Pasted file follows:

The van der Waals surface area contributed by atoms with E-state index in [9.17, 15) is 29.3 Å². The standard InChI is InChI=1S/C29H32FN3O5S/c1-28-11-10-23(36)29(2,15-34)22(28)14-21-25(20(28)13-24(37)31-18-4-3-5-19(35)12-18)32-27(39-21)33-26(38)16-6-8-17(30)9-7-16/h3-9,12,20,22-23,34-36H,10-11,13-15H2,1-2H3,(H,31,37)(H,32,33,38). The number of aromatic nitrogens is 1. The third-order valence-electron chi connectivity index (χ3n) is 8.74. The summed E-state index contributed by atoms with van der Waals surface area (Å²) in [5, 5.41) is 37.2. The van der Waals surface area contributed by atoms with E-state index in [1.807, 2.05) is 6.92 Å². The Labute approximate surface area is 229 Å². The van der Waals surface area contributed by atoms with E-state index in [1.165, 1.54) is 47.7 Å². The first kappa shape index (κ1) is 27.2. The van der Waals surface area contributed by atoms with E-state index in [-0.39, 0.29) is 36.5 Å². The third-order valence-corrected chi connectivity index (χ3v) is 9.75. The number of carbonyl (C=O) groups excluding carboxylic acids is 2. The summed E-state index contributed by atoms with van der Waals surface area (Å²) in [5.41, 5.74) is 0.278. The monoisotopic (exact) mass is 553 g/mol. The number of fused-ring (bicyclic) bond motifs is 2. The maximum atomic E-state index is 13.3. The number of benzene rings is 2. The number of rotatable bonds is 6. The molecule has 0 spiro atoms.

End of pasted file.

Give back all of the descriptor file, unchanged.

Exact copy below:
The van der Waals surface area contributed by atoms with E-state index in [9.17, 15) is 29.3 Å². The standard InChI is InChI=1S/C29H32FN3O5S/c1-28-11-10-23(36)29(2,15-34)22(28)14-21-25(20(28)13-24(37)31-18-4-3-5-19(35)12-18)32-27(39-21)33-26(38)16-6-8-17(30)9-7-16/h3-9,12,20,22-23,34-36H,10-11,13-15H2,1-2H3,(H,31,37)(H,32,33,38). The number of aromatic nitrogens is 1. The third-order valence-electron chi connectivity index (χ3n) is 8.74. The summed E-state index contributed by atoms with van der Waals surface area (Å²) in [5, 5.41) is 37.2. The van der Waals surface area contributed by atoms with E-state index in [1.807, 2.05) is 6.92 Å². The Labute approximate surface area is 229 Å². The van der Waals surface area contributed by atoms with E-state index in [1.165, 1.54) is 47.7 Å². The first kappa shape index (κ1) is 27.2. The van der Waals surface area contributed by atoms with E-state index in [-0.39, 0.29) is 36.5 Å². The third-order valence-corrected chi connectivity index (χ3v) is 9.75. The number of carbonyl (C=O) groups excluding carboxylic acids is 2. The summed E-state index contributed by atoms with van der Waals surface area (Å²) in [5.41, 5.74) is 0.278. The monoisotopic (exact) mass is 553 g/mol. The number of fused-ring (bicyclic) bond motifs is 2. The maximum atomic E-state index is 13.3. The number of benzene rings is 2. The number of rotatable bonds is 6. The molecule has 0 spiro atoms.